We must recommit to serving the public good and in doing so continue to grow 21st century agricultural programs focused on the three sustainability objectives of economic vitality, environmental integrity, and social equity.  It is only by clearly articulating a commitment to a more sustainable agriculture that we may continue to expect public support!

There are many forms of agriculture in the world.  The dominant form is “industrial” in the sense that it is economically efficient and highly technical, and leaks toxins from their point of application, uses natural resources such as fossil fuel and water at rates greater than replacement, puts farmers and ranchers off the land, and results in an overfed but poorly nourished citizenry.  I believe we must be clear with the citizens of the Commonwealth of Massachusetts that this is NOT the sort of agriculture we support at the land grant university.

This is about the public good!

A clear understanding of how the land grant organization serves American citizens, those today and those yet to be born, is key to the future of the institution.  Most people agree that the system has an obligation to serve the public.  But we have difficulty talking about “who is the public ‑‑ and what is the public good?

Many of our research and education programs are designed not to serve “the public” but to serve particular publics, or special interest groups.  I propose that there are interests, common to all people which we might call “basic human needs” such as:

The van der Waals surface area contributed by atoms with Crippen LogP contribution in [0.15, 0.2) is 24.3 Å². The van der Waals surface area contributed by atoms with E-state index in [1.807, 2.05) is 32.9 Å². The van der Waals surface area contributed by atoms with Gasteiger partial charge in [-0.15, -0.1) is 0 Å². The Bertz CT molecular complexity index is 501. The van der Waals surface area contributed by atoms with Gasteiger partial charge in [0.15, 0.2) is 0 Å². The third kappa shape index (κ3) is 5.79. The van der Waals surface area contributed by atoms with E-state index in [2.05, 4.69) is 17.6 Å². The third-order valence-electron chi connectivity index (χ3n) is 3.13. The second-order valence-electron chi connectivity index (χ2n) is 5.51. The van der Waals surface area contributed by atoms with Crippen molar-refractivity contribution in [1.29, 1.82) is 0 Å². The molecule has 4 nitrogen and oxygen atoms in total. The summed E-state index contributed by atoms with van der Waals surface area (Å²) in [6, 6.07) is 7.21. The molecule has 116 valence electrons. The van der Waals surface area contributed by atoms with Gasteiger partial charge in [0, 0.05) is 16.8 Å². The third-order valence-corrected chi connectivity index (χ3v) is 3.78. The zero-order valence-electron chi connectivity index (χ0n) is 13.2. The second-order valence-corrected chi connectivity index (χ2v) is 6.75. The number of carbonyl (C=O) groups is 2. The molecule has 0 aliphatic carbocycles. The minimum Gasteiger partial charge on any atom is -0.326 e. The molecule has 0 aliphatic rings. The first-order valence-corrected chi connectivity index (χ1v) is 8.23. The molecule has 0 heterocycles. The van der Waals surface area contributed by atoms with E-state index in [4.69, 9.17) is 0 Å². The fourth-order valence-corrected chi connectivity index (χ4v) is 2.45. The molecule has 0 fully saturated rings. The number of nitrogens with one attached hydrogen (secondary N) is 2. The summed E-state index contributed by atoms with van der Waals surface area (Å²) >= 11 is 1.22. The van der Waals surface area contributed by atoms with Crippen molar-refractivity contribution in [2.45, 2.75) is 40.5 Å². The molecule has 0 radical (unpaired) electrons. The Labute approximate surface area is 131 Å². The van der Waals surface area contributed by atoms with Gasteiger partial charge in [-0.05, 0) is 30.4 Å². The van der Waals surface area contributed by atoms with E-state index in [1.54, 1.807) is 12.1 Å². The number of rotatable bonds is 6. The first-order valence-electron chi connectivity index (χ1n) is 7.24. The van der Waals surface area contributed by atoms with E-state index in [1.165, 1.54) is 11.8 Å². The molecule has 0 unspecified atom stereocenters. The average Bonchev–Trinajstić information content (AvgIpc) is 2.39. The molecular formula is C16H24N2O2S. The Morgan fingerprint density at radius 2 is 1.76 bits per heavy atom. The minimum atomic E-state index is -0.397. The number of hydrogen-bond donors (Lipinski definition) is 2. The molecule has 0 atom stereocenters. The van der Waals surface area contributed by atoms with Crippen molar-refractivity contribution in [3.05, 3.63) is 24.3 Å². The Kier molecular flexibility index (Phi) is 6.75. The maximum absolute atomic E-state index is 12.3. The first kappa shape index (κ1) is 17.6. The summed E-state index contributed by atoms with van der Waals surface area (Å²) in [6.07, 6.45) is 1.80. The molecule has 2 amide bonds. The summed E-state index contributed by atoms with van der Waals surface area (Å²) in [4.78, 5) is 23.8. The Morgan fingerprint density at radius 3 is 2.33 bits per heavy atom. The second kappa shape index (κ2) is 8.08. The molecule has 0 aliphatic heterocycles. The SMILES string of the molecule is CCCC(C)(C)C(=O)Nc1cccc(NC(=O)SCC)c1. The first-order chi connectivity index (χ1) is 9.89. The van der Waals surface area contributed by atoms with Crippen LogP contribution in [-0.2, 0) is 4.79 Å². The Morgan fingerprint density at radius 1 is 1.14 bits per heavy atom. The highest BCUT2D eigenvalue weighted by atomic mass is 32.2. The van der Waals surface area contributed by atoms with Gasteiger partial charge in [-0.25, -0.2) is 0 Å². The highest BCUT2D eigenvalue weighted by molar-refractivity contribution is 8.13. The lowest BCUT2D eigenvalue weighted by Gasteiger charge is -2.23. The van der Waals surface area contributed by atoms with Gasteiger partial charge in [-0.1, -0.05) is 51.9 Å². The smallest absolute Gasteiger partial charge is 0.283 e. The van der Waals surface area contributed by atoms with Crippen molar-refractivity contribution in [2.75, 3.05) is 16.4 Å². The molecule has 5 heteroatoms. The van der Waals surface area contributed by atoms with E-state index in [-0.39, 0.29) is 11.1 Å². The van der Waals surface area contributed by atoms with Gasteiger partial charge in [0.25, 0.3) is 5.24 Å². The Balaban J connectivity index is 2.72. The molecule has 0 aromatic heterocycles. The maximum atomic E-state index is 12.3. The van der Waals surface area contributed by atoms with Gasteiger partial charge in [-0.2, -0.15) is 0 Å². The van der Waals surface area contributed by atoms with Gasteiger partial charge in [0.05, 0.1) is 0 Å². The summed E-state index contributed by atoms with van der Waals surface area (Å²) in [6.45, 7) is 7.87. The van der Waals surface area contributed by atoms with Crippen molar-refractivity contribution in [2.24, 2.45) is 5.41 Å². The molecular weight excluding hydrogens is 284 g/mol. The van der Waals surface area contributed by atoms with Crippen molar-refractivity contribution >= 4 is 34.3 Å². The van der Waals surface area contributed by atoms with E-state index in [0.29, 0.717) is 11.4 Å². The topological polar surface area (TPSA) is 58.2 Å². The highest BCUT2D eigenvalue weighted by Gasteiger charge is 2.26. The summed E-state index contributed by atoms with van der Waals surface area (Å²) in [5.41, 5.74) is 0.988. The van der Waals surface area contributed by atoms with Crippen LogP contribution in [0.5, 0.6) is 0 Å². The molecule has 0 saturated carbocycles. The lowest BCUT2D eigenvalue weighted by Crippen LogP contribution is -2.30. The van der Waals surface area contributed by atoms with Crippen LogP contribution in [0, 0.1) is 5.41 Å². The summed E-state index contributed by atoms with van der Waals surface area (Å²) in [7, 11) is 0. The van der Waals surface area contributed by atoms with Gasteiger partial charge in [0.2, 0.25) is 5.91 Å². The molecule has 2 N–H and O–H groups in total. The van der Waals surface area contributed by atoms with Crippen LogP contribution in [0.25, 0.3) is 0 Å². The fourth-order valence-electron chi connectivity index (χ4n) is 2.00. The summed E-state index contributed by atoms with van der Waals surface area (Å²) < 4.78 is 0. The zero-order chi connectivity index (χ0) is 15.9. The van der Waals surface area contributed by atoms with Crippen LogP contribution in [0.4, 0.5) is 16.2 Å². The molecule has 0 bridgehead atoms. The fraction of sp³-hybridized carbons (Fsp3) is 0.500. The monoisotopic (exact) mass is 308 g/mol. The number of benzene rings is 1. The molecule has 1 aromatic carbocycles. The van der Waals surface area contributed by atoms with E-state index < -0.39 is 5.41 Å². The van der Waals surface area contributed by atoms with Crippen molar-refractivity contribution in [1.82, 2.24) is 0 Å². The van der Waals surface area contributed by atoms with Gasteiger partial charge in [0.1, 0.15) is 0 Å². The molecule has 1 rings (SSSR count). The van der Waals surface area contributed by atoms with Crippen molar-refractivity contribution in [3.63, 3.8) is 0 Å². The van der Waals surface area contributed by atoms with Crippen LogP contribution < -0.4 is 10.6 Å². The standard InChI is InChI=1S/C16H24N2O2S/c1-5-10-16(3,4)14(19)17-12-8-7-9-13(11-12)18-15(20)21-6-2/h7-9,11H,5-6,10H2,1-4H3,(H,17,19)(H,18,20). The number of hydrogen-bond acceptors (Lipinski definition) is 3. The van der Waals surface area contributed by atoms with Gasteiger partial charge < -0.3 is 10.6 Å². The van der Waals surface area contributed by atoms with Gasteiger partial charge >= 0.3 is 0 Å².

• affordable and nutritionally adequate food;
  • adequate clothing and shelter;
  • a healthy, livable environment free of violence;
  • opportunities to provide for one’s livelihood; and
  • accessible educational opportunities.

Our teaching, research and outreach should serve these larger public goods by working with the farmers, consumers and communities dedicated to building a more local food production and distribution system.  This is truly “public work” and is consistent with a commitment to a more sustainable agriculture.

Students seem to have noticed the change at the University of Massachusetts, as the enrollment in our Sustainable Food and Farming major has grown from 5 students in 2013 to about 85 today.  Things are changing at UMass, and I’m hopeful that our commitment to our public mission will be sustained.

What do you think?  Please share your own thoughts in the comments box below.

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Please share this post with friends.  For more ideas, videos and challenges, please join my Facebook Group; Just Food Now.   And also check out more World.edu posts.  You may be interested in the 2-year Associate of Sciences degrees in the Stockbridge School of Agriculture or the 4-year B.S. Sustainable Food and Farming major or other 4-year majors.  The UMass Extension program provides access to university resources to the citizens of the Commonwealth.